Magneic resonance imaging (MRI) is not necessary to establish a diagnosis of pseudocysts; however, it is useful in detecting a solid component in the cyst and in differentiating between organized necrosis and a pseudocyst.

A solid component makes catheter drainage difficult; therefore, in the setting of acute necrotizing pancreatitis with resultant pseudocyst, an MRI may be very important before a planned catheter drainage procedure.


Histologic Findings

Histologic findings vary with age because older cysts have thicker walls with more collagen. The etiology of the cyst does not change the histology. Note the following zone features:

  • Zone 1 - Hemosiderin pigment and loose connective tissue
  • Zone 2 - Inflammatory cells and capillary-rich fibrous tissue
  • Zone 3 - Hyalinized acellular connective tissue
  • Zone 4 - Capillary-rich fibrous stroma
Contributor Information and Disclosures

Louis R Lambiase, MD, MHA Professor of Medicine, University of Tennessee College of Medicine Chattanooga; Chief, Division of Gastroenterology, University of Tennessee Chattanooga Unit; Assistant Dean for Clinical Affairs, University of Tennessee College of Medicine Chattanooga

Louis R Lambiase, MD, MHA is a member of the following medical societies: American Gastroenterological Association, American Pancreatic Association, American Society for Gastrointestinal Endoscopy

Disclosure: Nothing to disclose.

Specialty Editor Board

Francisco Talavera, PharmD, PhD Adjunct Assistant Professor, University of Nebraska Medical Center College of Pharmacy; Editor-in-Chief, Medscape Drug Reference

Disclosure: Received salary from Medscape for employment. for: Medscape.

Chief Editor

BS Anand, MD Professor, Department of Internal Medicine, Division of Gastroenterology, Baylor College of Medicine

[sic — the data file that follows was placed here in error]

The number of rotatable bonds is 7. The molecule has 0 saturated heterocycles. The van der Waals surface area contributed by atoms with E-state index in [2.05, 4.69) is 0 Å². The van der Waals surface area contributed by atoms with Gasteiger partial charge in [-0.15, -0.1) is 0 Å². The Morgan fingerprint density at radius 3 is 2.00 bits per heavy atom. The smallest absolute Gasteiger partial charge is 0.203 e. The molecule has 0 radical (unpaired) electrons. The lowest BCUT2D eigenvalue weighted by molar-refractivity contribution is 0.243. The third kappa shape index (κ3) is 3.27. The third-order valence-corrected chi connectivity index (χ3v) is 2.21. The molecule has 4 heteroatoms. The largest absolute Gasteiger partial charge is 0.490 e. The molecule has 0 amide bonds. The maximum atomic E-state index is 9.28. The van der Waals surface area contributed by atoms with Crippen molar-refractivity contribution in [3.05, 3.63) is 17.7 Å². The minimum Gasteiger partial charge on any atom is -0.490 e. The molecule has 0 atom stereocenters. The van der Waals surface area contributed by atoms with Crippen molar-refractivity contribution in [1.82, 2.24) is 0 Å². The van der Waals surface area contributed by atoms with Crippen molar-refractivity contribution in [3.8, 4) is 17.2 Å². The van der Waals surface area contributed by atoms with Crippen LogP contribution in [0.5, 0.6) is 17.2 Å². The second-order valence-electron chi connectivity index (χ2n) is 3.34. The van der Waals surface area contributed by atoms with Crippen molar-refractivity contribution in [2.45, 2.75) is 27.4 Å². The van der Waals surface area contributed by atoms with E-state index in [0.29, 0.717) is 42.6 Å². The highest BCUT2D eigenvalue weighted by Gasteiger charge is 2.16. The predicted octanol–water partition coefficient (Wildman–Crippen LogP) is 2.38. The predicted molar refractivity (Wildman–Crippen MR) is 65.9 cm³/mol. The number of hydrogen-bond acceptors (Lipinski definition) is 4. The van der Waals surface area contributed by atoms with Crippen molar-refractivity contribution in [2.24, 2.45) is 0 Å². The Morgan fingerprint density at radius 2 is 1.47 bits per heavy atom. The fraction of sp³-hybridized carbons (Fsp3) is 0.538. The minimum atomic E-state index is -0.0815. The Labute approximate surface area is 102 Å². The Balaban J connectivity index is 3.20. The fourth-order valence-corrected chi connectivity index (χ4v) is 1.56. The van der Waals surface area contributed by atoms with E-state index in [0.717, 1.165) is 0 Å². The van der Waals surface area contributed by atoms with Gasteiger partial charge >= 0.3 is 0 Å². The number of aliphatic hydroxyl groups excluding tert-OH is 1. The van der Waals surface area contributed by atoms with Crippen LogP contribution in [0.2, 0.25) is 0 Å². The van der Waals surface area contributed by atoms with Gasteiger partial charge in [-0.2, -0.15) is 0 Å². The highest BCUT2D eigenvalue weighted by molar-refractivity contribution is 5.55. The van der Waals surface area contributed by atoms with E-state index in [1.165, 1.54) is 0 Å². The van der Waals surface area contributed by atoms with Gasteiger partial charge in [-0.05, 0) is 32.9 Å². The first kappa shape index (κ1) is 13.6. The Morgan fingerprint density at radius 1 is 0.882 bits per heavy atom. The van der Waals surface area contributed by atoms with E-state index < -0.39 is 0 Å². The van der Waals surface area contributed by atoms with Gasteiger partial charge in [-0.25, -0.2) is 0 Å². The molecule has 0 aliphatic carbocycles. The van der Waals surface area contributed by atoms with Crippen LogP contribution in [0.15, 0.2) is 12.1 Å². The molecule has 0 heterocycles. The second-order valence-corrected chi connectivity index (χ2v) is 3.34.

BS Anand, MD is a member of the following medical societies: American Association for the Study of Liver Diseases, American College of Gastroenterology, American Gastroenterological Association, American Society for Gastrointestinal Endoscopy

Disclosure: Nothing to disclose.

Additional Contributors

David Greenwald, MD Professor of Clinical Medicine, Fellowship Program Director, Department of Medicine, Division of Gastroenterology, Montefiore Medical Center, Albert Einstein College of Medicine

David Greenwald, MD is a member of the following medical societies: Alpha Omega Alpha, New York Society for Gastrointestinal Endoscopy, American College of Gastroenterology, American College of Physicians, American Gastroenterological Association, American Society for Gastrointestinal Endoscopy

Disclosure: Nothing to disclose.


Simmy Bank, MD Chair, Professor, Department of Internal Medicine, Division of Gastroenterology, Long Island Jewish Hospital, Albert Einstein College of Medicine

Disclosure: Nothing to disclose.

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Three views of a pancreatic pseudocyst noted during endoscopic ultrasound. The concentric rings in the center of the images are the ultrasound transducer in the stomach. The cyst is observed as the large hypoechoic structure adjacent to the transducer.
These photographs show the endoscopic view of transpapillary pseudocyst drainage in a patient with pancreas divisum and a pseudocyst that communicates with the pancreatic duct. The image on the right shows the ampullary area. The middle image shows a wire placed in the minor papilla into the dorsal pancreatic duct. The left image shows a stent in place in the minor papilla.